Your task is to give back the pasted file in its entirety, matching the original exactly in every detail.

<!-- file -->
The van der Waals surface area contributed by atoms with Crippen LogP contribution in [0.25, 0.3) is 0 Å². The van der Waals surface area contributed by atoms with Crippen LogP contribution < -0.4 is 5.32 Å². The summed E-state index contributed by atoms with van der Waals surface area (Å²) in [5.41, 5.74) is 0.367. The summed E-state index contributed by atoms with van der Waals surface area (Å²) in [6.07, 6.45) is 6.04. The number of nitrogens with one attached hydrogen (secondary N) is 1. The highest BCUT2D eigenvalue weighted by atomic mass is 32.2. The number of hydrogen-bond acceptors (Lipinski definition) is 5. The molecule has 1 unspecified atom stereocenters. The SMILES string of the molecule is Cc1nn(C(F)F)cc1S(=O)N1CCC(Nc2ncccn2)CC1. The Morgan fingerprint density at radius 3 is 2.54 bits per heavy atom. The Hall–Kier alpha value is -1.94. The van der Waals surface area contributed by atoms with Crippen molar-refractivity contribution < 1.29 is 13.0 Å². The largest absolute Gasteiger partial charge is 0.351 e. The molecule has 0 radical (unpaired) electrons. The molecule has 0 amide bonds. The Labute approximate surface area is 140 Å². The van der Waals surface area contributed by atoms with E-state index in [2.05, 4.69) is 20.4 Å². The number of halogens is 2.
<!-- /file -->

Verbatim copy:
The van der Waals surface area contributed by atoms with Crippen LogP contribution in [0.25, 0.3) is 0 Å². The van der Waals surface area contributed by atoms with Crippen LogP contribution < -0.4 is 5.32 Å². The summed E-state index contributed by atoms with van der Waals surface area (Å²) in [5.41, 5.74) is 0.367. The summed E-state index contributed by atoms with van der Waals surface area (Å²) in [6.07, 6.45) is 6.04. The number of nitrogens with one attached hydrogen (secondary N) is 1. The highest BCUT2D eigenvalue weighted by atomic mass is 32.2. The number of hydrogen-bond acceptors (Lipinski definition) is 5. The molecule has 1 unspecified atom stereocenters. The SMILES string of the molecule is Cc1nn(C(F)F)cc1S(=O)N1CCC(Nc2ncccn2)CC1. The Morgan fingerprint density at radius 3 is 2.54 bits per heavy atom. The Hall–Kier alpha value is -1.94. The van der Waals surface area contributed by atoms with Crippen molar-refractivity contribution < 1.29 is 13.0 Å². The largest absolute Gasteiger partial charge is 0.351 e. The molecule has 0 radical (unpaired) electrons. The molecule has 0 amide bonds. The Labute approximate surface area is 140 Å². The van der Waals surface area contributed by atoms with E-state index in [2.05, 4.69) is 20.4 Å². The number of halogens is 2.